Town of Beloit plant makes gases used in everyday life

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Gina Duwe
Wednesday, September 25, 2013

TOWN OF BELOIT--The gases that make the soda you drink fizzy and the chicken you buy at the grocery store frozen could be coming from an industrial gas plant in the town of Beloit.

“Most people are not aware how much industrial gases do play in their day-to-day lives,” said Carolyn Blaylock, the Rock River Area Manager for Linde North America.

It's everything from the oxygen breathed in hospitals, the helium for the Macy's parade balloons to MRI magnets, she said.

From the town of Beloit plant, gases are shipped to hospitals, food freezers, science labs and chemical companies, she said.

“You name it, and industrial gas is used everywhere,” she said.

Two storage tanks outside the Linde Rock River Area Air Separation Unit plant on South Walters Road contain liquid oxygen and liquid nitrogen. The tanks store 225,000 gallons of liquid oxygen and 748,000 gallons of liquid nitrogen, both about five to six days worth of production.

The Linde Group, a worldwide gases and engineering company with 62,000 employees in more than 100 countries, opened the Beloit plant in 2008. It has 36 employees. Its North American headquarters are in New Jersey.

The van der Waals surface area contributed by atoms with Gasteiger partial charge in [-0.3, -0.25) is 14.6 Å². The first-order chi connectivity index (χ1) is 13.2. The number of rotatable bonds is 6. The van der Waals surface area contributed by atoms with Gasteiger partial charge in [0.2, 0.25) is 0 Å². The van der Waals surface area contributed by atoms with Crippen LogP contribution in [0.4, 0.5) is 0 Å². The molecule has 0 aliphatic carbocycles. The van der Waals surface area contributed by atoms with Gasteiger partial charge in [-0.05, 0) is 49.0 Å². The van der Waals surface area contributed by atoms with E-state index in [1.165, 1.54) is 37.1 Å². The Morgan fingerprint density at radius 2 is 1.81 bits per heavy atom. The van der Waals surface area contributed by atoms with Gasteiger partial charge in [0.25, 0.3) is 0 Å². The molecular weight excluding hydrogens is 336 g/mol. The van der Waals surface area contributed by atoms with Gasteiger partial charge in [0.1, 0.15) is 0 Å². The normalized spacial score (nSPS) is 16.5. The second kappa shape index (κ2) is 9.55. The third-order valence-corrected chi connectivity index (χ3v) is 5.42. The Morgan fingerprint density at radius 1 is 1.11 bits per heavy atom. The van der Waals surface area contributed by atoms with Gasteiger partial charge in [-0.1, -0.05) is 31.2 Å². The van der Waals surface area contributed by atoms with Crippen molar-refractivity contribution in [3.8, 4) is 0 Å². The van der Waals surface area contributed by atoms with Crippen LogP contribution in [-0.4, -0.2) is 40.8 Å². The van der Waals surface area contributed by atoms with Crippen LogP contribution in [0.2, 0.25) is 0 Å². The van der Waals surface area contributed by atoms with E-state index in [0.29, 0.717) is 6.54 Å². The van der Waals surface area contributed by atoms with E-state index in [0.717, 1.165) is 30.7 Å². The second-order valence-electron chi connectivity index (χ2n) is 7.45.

“Linde selected the Beloit area as it enabled us to better serve our customers in the state, its excellent infrastructure and access to utilities such as power,” Amy Ficon, marketing communications manager for Linde North America, said in a email. “The other important factors were the presence of a strong workforce as well as a very receptive community that welcomed us five years ago.”

To separate oxygen and nitrogen from air, the Beloit plant first conditions the air to remove any moisture and carbon dioxide, Blaylock said. The conditioned air is compressed, causing it to warm. The compressed air is cooled and then allowed to expand rapidly, causing the air to become so cold that some of it condenses into liquid. By compressing and expanding the air repeatedly, most of it can be liquefied. The individual gases are then separated from the liquid by distillation, according to wikipedia.org.

The local plant ships its products to hospitals around the Midwest, along with soda companies and frozen food plants.

Linde's products are used in a variety of industries, from oil and gas to metals, food and beverages, plastics, clean energy and health care, Ficon said. The company supplies enough oxygen annually to the steel industry to produce 15 million tons of steel and 1.5 million cars.

In the health care industry, Linde facilities supply enough oxygen to hospitals and clinics to sustain life for more than 1 million patients annually, as well as enough helium to the medical imaging industry to operate 3,400 MRI machines.

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